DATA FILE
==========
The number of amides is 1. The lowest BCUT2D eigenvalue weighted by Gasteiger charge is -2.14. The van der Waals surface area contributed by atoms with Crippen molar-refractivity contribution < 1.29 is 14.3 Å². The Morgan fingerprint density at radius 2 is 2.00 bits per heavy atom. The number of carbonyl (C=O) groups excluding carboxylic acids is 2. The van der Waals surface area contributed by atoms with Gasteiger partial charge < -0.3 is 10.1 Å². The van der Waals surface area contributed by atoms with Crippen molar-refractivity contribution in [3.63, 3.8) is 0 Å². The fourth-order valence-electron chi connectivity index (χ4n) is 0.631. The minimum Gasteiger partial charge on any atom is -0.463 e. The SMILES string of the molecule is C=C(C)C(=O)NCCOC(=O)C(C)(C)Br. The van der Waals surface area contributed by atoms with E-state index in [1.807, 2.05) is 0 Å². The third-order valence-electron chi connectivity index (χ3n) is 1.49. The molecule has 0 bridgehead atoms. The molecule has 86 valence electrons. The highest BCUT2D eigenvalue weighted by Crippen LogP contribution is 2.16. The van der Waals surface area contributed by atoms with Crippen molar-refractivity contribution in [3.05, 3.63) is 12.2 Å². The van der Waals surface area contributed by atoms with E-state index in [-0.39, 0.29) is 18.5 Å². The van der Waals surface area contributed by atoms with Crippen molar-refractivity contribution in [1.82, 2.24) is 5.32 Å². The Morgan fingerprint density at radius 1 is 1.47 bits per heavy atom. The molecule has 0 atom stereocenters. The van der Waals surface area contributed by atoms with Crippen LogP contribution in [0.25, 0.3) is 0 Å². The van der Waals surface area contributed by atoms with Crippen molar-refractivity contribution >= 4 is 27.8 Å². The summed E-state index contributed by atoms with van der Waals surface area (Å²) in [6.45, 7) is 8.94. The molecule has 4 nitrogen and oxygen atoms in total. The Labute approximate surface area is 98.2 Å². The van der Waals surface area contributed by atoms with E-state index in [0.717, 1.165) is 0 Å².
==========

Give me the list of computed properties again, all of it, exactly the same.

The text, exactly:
The number of amides is 1. The lowest BCUT2D eigenvalue weighted by Gasteiger charge is -2.14. The van der Waals surface area contributed by atoms with Crippen molar-refractivity contribution < 1.29 is 14.3 Å². The Morgan fingerprint density at radius 2 is 2.00 bits per heavy atom. The number of carbonyl (C=O) groups excluding carboxylic acids is 2. The van der Waals surface area contributed by atoms with Gasteiger partial charge < -0.3 is 10.1 Å². The van der Waals surface area contributed by atoms with Crippen molar-refractivity contribution in [3.63, 3.8) is 0 Å². The fourth-order valence-electron chi connectivity index (χ4n) is 0.631. The minimum Gasteiger partial charge on any atom is -0.463 e. The SMILES string of the molecule is C=C(C)C(=O)NCCOC(=O)C(C)(C)Br. The van der Waals surface area contributed by atoms with E-state index in [1.807, 2.05) is 0 Å². The third-order valence-electron chi connectivity index (χ3n) is 1.49. The molecule has 0 bridgehead atoms. The molecule has 86 valence electrons. The highest BCUT2D eigenvalue weighted by Crippen LogP contribution is 2.16. The van der Waals surface area contributed by atoms with Crippen molar-refractivity contribution in [3.05, 3.63) is 12.2 Å². The van der Waals surface area contributed by atoms with E-state index in [-0.39, 0.29) is 18.5 Å². The van der Waals surface area contributed by atoms with Crippen molar-refractivity contribution in [1.82, 2.24) is 5.32 Å². The Morgan fingerprint density at radius 1 is 1.47 bits per heavy atom. The molecule has 0 atom stereocenters. The van der Waals surface area contributed by atoms with Crippen LogP contribution in [0.25, 0.3) is 0 Å². The van der Waals surface area contributed by atoms with Crippen molar-refractivity contribution >= 4 is 27.8 Å². The summed E-state index contributed by atoms with van der Waals surface area (Å²) in [6.45, 7) is 8.94. The molecule has 4 nitrogen and oxygen atoms in total. The Labute approximate surface area is 98.2 Å². The van der Waals surface area contributed by atoms with E-state index in [0.717, 1.165) is 0 Å².